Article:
It’s been very windy there all week but Jacinta, our guide this morning, convinced us it would be worth snorkeling at high tide.
In we went. It was windy but underwater was another world. It’s just deep enough to kick along so you are very close to the reef.
We spotted and swam with three big turtles and a black tipped shark. Lots of colourful fish. An octopus…….
Such a great way to finish.
Dinner tonight: salmon, potato bake, salad and fresh vegetables!
We looked out this morning and though windy on the SE side the skies were only slightly cloudy.
Following breakfast we set off in an anticlockwise way to walk around the island. That’s not as easy as it sounds. The beach is a combination of sand, shells, rocks and rock pools. It’s rocky on the ankles but so full of things to look at.
By the time we’d almost done the circuit it had started to rain. Hard and heavy.
So it was back to the cabin to change, have coffee and settle into some reading.
Our friend Frances had brought a puzzle. 500 pieces – all about Gin!
We moved at around 1.30 to go on a walking tour but again it started raining! So into the bar for a G&T
Then at 3.30 we took the Historical walking tour with Mary our enthusiastic guide. She was very engaging as she told us about the history behind Lady Elliot.
It was named – as many islands and places in Australia are , after the English who may have sailed past or landed…… disregarding any indigenous occupation.
So Lady Elliot is the wife of the captain of the boat also named LE.
It’s was mined for guano in its early days before a tourism lease was granted in the 1960’s with a guarantee it was replanted and an airstrip established. The airstrip was completed in 24 hr. The tree planting and growing took a little longer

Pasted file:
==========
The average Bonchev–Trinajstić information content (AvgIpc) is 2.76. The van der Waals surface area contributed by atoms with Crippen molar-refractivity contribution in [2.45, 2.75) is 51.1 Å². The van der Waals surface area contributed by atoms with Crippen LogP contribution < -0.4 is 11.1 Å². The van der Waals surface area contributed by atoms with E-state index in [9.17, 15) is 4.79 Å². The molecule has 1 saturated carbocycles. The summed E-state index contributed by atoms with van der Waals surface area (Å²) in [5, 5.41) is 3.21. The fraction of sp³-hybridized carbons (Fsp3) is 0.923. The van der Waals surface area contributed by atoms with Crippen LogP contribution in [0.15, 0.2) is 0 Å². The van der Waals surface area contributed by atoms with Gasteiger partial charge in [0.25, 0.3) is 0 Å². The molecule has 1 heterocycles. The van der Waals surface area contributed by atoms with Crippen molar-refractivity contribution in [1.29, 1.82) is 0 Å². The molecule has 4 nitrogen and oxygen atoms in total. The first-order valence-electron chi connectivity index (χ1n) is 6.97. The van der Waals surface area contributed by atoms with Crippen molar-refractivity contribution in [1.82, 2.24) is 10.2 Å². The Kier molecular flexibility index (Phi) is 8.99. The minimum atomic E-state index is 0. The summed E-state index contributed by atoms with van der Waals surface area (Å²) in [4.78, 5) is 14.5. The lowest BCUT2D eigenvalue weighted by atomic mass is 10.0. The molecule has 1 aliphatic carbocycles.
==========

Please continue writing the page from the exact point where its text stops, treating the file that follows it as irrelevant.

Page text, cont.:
Originally just for camping it would have been a hot spot without shady trees! to read a little about the history …..
We visited the graveyard with two graves. Both women. One the daughter of the lighthouse keeper. She died in 1896 of a cold that developed into pneumonia. Built in 1866 the lighthouse would have been a lonely place with a ship arriving only every 4 months. The 30 year old died before anyone could help.
The other was Suzanna, in 1907. She was the lighthouse keepers wife. They say after her 4 sons left the island for boarding schools she was so lonely she walked into the sea and drowned. Not great stories.
Our walking tour finished at the lighthouse and the tiny museum.
We’ve adjusted to ‘island’ time. Nothing happens quickly and in our case early!
Although, Steve and our travelling mate Frances went on the bird watching tour at 7.15. I’m still coughing so opted for more bedtime.
Breakfast was at 8.30, when the bird watchers returned. They were full of information about the birds on the island and were sprouting all kinds of facts about the various birds we had already seen.
Breakfast was buffet style with enough options to make us happy and ‘real’ coffee was able to be ordered from the bar. That made the coffee drinkers very happy.
Following breakfast I decided to walk at least half the island along the shore and check out the best swimming area. We were booked for the afternoon snorkel trip so thought a morning swim might be good.
I headed off leaving the others to read and in Frances’ case – do a puzzle she had brought.
I wandered along the shoreline. It was fascinating to see all the shells, corals, fossilised rocks, driftwood all along the waterline.
I watched a plane take off and arrived at the lighthouse beach to see the snorkel boat dropping off the first passengers of the day.
Conditions were beautiful. So beautiful, I walked back to our cabin and changed for a swim. The others came with me and we swam in the shallows and managed to get a deck chair for lounging under the trees reading. a tough morning.
We had decided to opt out of lunch – though there is a cafe offering the usual lunch options. We had a piece of fruit and some cheese and crackers that I had brought with me.
The day slipped away and suddenly we were getting our snorkel gear on for the glass bottom boat trip. Taken by Jacinta we were told there was a friendly 3 metre shark around the area and not to worry !
Through the glass we saw some manta rays, turtles and hundred of different types of fish. no shark.